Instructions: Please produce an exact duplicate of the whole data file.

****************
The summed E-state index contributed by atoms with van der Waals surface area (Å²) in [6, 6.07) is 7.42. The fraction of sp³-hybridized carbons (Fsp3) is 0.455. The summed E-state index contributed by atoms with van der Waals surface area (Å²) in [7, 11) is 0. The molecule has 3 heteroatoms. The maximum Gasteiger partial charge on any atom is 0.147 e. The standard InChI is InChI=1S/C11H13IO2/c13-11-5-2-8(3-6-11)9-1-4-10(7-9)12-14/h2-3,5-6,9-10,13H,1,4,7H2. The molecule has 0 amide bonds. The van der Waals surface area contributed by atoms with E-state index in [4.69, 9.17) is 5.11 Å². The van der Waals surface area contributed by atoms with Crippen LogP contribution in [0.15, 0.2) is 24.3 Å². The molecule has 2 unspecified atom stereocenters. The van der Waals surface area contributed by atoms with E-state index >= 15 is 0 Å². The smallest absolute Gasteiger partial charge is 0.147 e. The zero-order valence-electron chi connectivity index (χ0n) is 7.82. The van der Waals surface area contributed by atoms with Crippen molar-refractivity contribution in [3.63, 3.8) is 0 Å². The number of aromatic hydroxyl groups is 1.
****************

The summed E-state index contributed by atoms with van der Waals surface area (Å²) in [6, 6.07) is 7.42. The fraction of sp³-hybridized carbons (Fsp3) is 0.455. The summed E-state index contributed by atoms with van der Waals surface area (Å²) in [7, 11) is 0. The molecule has 3 heteroatoms. The maximum Gasteiger partial charge on any atom is 0.147 e. The standard InChI is InChI=1S/C11H13IO2/c13-11-5-2-8(3-6-11)9-1-4-10(7-9)12-14/h2-3,5-6,9-10,13H,1,4,7H2. The molecule has 0 amide bonds. The van der Waals surface area contributed by atoms with E-state index in [4.69, 9.17) is 5.11 Å². The van der Waals surface area contributed by atoms with Crippen LogP contribution in [0.15, 0.2) is 24.3 Å². The molecule has 2 unspecified atom stereocenters. The van der Waals surface area contributed by atoms with E-state index >= 15 is 0 Å². The smallest absolute Gasteiger partial charge is 0.147 e. The zero-order valence-electron chi connectivity index (χ0n) is 7.82. The van der Waals surface area contributed by atoms with Crippen molar-refractivity contribution in [3.63, 3.8) is 0 Å². The number of aromatic hydroxyl groups is 1.